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Out in Theaters: ‘STRONGER’

Outside of the inclusion of a deadbeat protagonist, there’s not much to distinguish Stronger as a David Gordon Green effort. The director behind such mumblecore indie fare as Prince Avalanche and Joe (the former of which I detested, the later proved a borderline-excellent showcase for Nic Cage)  and comedy zingers the likes of Pineapple Express and the Kenny Powers-led Eastbound and Down (I’m a big enough fan of both) has decided to lens the Boston Marathon Bombing through the eyes of one of its victims and the result, though finely acted, is a mixed bag of emotional highs and lows at best and opportunistic at worst. Surely it’s not the shmuck bait of Charlie Sheen’s 9/11 but there is very little to justify its existence beyond Hollywood capitalizing on tragedy and you feel that in almost every second of Stronger.  Read More

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Out in Theaters: ‘KINGSMAN: THE GOLDEN CIRCLE’ 

Decidedly less fun than its predecessor, Kingsman: The Golden Circle proves an all-around inferior sequel. Director Matthew Vaughn, responsible for fanboy favorites the likes of Kick-Ass and X-Men: First Class, doubles down on the less successful elements of the first installment, championing poorly rendered CG over practical effects and eyebrow-raising one-liners over earnest emotion. What’s missing is the joy, replaced by shallow humor and hollow spectacle, as Vaughn delivers a super spy adventure that loads up on juvenile jokes and stylishly shot set pieces to the detriment of what made the first one so shamelessly good – a keen sense of heart and self.    Read More

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Out in Theaters: ‘THIRST STREET’ 

Look, I understand that Thirst Street, a Parisian-set drama-comedy-satire-horror-romance, is probably not on your radar but I’m here to explain why it ought to be and why you should see it immediately. Sure, this dingy little twist on foreign love gone wrong from Nathan Silver probably won’t get anything close to a wide release but if you’re looking for a hip AF cult flick to champion this fall, ready for an awkwardly charming and yet totally unnerving femme fatale and willing to receive the most demented “fuck dudes” obsession thriller this side of Gone Girl then Thirst Street has your name written all over it. Read More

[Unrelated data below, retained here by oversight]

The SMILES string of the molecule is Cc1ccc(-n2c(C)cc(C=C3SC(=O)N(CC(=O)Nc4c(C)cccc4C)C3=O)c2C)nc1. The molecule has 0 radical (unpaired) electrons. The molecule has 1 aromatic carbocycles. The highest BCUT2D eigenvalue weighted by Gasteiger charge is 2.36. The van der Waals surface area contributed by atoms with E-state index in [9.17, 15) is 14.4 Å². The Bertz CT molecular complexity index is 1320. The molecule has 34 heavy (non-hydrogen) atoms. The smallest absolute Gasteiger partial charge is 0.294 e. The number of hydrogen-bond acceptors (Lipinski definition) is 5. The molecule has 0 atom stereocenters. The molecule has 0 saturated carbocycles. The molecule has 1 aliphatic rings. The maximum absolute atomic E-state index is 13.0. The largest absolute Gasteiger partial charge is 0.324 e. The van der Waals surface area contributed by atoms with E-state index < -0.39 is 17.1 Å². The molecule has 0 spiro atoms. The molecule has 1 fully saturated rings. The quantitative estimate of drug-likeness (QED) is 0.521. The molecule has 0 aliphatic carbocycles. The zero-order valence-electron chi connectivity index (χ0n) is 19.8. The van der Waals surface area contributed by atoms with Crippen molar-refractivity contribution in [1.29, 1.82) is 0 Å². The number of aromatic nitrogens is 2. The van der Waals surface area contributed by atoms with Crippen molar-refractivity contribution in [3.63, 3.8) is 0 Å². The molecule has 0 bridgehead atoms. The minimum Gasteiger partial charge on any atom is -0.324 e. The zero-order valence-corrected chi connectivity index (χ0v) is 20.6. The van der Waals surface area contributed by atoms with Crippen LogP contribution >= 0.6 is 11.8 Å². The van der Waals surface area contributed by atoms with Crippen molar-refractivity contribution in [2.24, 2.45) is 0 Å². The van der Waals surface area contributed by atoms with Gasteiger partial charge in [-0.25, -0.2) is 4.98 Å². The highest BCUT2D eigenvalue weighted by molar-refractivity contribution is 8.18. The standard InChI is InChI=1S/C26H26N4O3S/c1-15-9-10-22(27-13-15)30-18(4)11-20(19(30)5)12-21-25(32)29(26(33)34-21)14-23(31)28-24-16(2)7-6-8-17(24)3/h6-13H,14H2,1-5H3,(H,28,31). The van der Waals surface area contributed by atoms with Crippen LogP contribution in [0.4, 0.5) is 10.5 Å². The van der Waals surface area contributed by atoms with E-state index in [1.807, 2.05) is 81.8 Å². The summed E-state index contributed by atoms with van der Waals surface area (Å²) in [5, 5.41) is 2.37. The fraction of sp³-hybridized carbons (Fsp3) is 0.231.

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Out in Theaters: ‘IT’

Growing up in Maine, I’ve lived in the land of Steven King’s inspiration. I’ve suffered the bone-chattering winters. Lurked the dense, immutable forests, always so convincingly haunted whenever they needed to be. I’ve challenged forbidden historic landmarks in the twilight hours, suspecting authority, or something more sinister, at every dark fated turn. As a boy, I chomped through King’s preternatural catalogue of horror novels, perhaps because of my budding adoration of the genre, perhaps because he was quite simply the most famous guy from Maine I knew of. I’d taken down “The Shining”, “Carrie”, “Misery”, “The Green Mile”, “The Dead Zone”, “Cujo”, “The Mist”, “Needful Things”, “Pet Sematary”, “Christine”, “Firestarter”, “The Girl Who Loved Tom Gordon”, “Gerald’s Game”, and “Thinner” by the time I was 12. But nothing in King’s oeuvre haunted me more than his 1986 classic “It”. That shit had me shivering in my rain boats.  Read More

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Out in Theaters: ‘PATTI CAKE$’

If you’re going to see one movie about a plus-sized New Jersey female rapper this summer, you best make it Patti Cake$, the stunning feature debut from Geremy Jasper. Following in the tradition of Hustle and Flow, Patti Cake$ uses an untraditional hero, Patricia Dombrowski (stage name Killa P) played to unique perfection by newcomer Danielle Macdonald, to craft an unlikely (but entirely lovable) story of talent erupting from unexpected places. Jasper’s film is an independent musical fever dream stuffed to the brim with colorful, well-defined characters, a diverse and talented cast of unknown talent and a killer soundtrack that’ll force its expertly produced setlist of tunes to rattle around your skull for days to come. Like a filmic cocktail of Adderall and Prozac, this mic drop of a movie is certain to make you perk up, pay attention and leave plastered with a smile.  Read More